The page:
This is a difficult question to answer, as the resistance of the BI, in
addition to other cycle parameters (i.e., %RH), will have an impact on how
quickly your indicators are killed at 700 ppm and 21 deg C. For example, we
have evaluated several manufacturerıs lots of VHP BIıs in the same cycle,
and have found differences in D-value of up to 14 minutes. Some of these
differences were due to varied D-values, the way the spores were harvested
and inoculated onto the stainless surface, and the cleanliness of the spore
crop. If the spore crop contains extraneous material during inoculation,
you may experience highly resistant lots or a tailing effect at longer
exposure times during your runs. This may be one explanation for what you
are currently experiencing. Finally, how are you measuring your VHP
concentration? Is it possible to see complete kill of 10e6 spores at the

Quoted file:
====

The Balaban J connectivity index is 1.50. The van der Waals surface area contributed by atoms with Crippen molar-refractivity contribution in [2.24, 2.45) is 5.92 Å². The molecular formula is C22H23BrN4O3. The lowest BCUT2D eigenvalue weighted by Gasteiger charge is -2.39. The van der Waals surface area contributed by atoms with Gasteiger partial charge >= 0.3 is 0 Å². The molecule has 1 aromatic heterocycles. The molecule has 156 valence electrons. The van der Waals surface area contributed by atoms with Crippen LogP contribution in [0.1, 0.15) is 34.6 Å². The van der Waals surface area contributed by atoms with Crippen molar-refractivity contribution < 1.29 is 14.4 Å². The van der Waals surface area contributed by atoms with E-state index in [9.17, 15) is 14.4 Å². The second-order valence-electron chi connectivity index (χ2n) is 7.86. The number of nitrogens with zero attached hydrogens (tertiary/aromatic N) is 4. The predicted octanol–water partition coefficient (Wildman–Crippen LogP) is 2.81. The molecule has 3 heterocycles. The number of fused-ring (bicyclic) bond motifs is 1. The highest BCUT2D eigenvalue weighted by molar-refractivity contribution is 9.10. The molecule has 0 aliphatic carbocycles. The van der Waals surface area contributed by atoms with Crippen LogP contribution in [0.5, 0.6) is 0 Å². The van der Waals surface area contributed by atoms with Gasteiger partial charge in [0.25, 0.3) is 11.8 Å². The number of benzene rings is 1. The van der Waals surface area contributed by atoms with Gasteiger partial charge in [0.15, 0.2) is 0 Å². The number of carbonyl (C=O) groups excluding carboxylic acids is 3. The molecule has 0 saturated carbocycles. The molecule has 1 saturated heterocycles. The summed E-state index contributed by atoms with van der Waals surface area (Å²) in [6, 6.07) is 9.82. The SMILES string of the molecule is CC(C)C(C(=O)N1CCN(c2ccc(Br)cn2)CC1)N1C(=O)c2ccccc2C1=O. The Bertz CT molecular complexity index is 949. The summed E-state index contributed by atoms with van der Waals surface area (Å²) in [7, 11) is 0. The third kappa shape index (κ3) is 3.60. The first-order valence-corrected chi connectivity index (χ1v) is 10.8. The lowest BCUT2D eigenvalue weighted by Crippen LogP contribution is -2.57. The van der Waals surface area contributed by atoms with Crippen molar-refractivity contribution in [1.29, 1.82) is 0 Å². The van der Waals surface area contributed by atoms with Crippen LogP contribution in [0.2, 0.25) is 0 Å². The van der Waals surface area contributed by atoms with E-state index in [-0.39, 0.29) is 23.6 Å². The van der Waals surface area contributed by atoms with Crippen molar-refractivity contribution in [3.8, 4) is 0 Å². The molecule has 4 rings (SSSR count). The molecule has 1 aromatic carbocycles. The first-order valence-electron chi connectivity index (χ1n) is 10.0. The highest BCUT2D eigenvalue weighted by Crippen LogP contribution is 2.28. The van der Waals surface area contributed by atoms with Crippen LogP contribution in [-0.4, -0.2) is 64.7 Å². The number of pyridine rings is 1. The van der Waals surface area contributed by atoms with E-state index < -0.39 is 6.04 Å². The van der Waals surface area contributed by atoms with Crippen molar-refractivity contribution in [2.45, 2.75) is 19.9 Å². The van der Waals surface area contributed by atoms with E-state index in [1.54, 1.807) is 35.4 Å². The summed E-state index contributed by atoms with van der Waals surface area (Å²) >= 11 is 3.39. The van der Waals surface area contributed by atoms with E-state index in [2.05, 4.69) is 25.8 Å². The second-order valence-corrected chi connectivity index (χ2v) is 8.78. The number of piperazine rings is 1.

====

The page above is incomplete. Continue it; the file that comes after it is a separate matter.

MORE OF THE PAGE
parameters you indicated? Yes, but you would have to demonstrate this
through cycle development using an appropriate BI system.
Dr. Michael J. Miller
Senior Research Fellow
Manufacturing, Science and Technology
Eli Lilly and Company
Lilly Corporate Center
Indianapolis, Indiana 46285
317 651 6370
[log in to unmask]
On 5/23/06 4:01 AM, "David Keen" <[log in to unmask]> wrote:
> Hello Members,
> I have a query on performing a system D-value on an isolator system using VHP
> at a concentration of 700ppm at 21°C.
> Would you expect to see total kill of Geobacillus (population of 1.9x106) on
> stainless steel coupons after 35 mins exposure to the above concentration of
> This is the first system D-value we are performing using VHP. I am unsure as
> to whether we have a poor batch of manufactured BI's or if the bugs really are
> that resistant to VHP at the given Temp and concentration.
> Any comments or thoughts would be appreciated.
> Many thanks
> David Keen
> Tel: 01661 839266
> www.clinical-manufacturing.com <http://www.clinical-manufacturing.com/>
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